On a mission to save the planet: TerraFixing and IP

From left to right: Marjolaine Hudon (Regional President at RBC), Vida Gabriel, PhD, and Sean Wilson, PhD (co-founders of TerraFixing), and Nick Quain (VP of Invest Ottawa), at the Best Ottawa Business Awards (BOBs) 2023.

On April 26, 2024, we celebrate World Intellectual Property (IP) Day and the theme of "IP and Sustainable Development Goals: Building our common future with innovation and creativity." When speaking with this company, our team identified that it contributes to the following objectives: Industry, innovation and infrastructure; Climate action; Life on land. Explore how IP has encouraged and amplified the innovative and creative solutions of Canadian company TerraFixing, to help it combat climate change.

TerraFixing is an Ottawa-based company on a mission to restore the environment. Terra is a Latin word meaning planet earth, and "fixing" refers to the company's proven 5-step process to clean the atmosphere. TerraFixing developed a direct air carbon capture technology that works efficiently in colder climates like Canada. This innovative and patented technology captures emissions directly from the atmosphere and sequesters the captured carbon into the Earth. In doing so, TerraFixing effectively removes carbon gases from the atmosphere, which it believes can help "turn back the clock on climate change."

TerraFixing was established in 2020 by Tim Wilson, Dr. Sean Wilson and Dr. Vida Gabriel. The latter two met while pursuing their postgraduate studies at the University of Ottawa, and decided to team up to combat environmental issues. Recently, the Canadian Intellectual Property Office (CIPO) interviewed Dr. Gabriel, who shared the company's story and how IP protection has played a crucial role.

TerraFixing logo

Knowing when to patent your technology

While most environmental experts focus on areas with humid climates, the TerraFixing team decided to focus on colder climates instead, and as a result, was able to rework a process for direct air carbon capture in these environments. This breakthrough in understanding alternative applications of this method convinced TerraFixing to patent its technology. According to Dr. Gabriel, as soon as TerraFixing confirmed that its technology was functional, it was time to submit a patent application to several countries using the Patent Cooperation Treaty (PCT).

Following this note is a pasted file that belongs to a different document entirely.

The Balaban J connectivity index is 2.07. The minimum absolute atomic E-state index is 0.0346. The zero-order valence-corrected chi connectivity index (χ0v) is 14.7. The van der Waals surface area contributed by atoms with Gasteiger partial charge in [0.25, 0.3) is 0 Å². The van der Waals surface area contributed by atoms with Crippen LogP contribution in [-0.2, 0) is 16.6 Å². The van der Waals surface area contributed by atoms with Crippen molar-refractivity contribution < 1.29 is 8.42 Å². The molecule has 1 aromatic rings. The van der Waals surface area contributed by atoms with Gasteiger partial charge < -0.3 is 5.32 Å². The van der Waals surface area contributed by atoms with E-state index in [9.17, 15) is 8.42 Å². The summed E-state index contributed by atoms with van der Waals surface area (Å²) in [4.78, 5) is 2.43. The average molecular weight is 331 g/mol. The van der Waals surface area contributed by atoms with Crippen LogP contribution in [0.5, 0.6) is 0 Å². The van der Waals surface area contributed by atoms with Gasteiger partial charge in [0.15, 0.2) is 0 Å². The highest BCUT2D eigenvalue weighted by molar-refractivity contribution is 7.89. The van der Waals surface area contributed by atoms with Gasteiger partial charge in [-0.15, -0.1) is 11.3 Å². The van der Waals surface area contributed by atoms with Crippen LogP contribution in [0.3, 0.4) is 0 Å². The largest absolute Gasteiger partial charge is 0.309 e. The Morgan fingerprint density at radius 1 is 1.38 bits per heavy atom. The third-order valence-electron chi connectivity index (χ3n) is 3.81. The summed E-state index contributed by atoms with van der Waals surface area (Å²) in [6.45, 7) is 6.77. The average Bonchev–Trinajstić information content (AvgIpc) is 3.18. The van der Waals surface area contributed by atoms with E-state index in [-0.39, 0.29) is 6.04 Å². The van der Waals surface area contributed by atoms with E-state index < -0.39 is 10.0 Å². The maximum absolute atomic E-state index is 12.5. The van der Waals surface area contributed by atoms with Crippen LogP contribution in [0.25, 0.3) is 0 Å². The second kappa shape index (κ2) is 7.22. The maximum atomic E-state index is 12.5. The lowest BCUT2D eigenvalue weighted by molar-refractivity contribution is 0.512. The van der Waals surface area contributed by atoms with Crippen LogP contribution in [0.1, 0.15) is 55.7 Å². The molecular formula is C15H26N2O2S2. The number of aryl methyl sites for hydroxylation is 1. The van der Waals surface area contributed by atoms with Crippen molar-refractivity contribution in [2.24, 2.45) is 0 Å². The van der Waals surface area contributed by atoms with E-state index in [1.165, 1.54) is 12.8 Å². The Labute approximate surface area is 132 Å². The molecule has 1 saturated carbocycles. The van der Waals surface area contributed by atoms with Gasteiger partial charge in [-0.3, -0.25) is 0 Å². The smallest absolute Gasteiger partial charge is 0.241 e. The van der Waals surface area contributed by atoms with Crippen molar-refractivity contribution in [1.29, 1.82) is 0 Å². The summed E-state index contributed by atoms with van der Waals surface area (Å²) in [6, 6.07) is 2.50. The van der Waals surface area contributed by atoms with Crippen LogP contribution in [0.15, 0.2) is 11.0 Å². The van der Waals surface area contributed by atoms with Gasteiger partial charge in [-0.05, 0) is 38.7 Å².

Resources for patenting technology

As owners of a start-up, Dr. Gabriel and her co-founder Dr. Wilson made use of every available resource to apply for patents. Initially, they relied on patenting technology textbooks that helped them understand the technical aspects of the patent process. They also learned about legal procedures and the importance of being familiar with existing literature, patents and prior art (inventions that have been publicly described or demonstrated). In order to reduce costs, they decided to draft the application themselves, only seeking legal expertise from a law firm for a review of the legal language. After submitting the initial PCT application, they felt more confident in disclosing and discussing their technology with third parties. Next, they shifted their focus to building a strategy based on identifying the jurisdictions where they wanted to patent their technology. They mainly targeted countries with colder climates such as Canada, the United States, Norway and other similar regions.

Leveraging the benefits of IP protection

When asked about what she values most about the patenting process, Dr. Gabriel shared 3 benefits:

  1. The path to pursuing IP protection provided a comprehensive understanding of the PCT, including the necessary legal services
  2. The patenting process enabled her team to make more strategic decisions on what to work on and what to delegate
  3. Having IP is a powerful selling point

Dr. Gabriel emphasized that start-ups get more credibility once they have     IP-protected technology. The protection becomes an asset that the company can use to reassure investors, promote its technology on larger scales, and overall, continue innovating.

TerraFixing started out with a mission to turn back the clock on climate change. With the innovative minds behind its operations and a successful IP journey, it's well on its way to doing exactly that. If you are interested in learning more, visit TerraFixing online.

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World IP Day 2024: The critical role of Canadian IP rights in building a sustainable future

This World Intellectual Property (IP) Day on April 26, learn how Canadian entrepreneurs are helping to build our common future. The United Nations announced 17 Sustainable Development Goals, which serve as a blueprint for fostering prosperity, peace and environmental stewardship, aligning with our collective vision for a better world. Represented by icons, the goals underscore how IP plays an important part in fostering the innovation and creativity necessary to pave the way towards a sustainable future. The icons shown below connect this Canadian business and its IP success to a sustainable future for all.

Learn more about Canada's involvement by visiting the Canada and the Sustainable Development Goals web page.

Goal 9: Industries, innovation and infrastructure
Goal 9: Industries, innovation and infrastructure
Goal 13: Climate action
Goal 13: Climate action
Goal 3: Good health and well-being
Goal 15: Life on land

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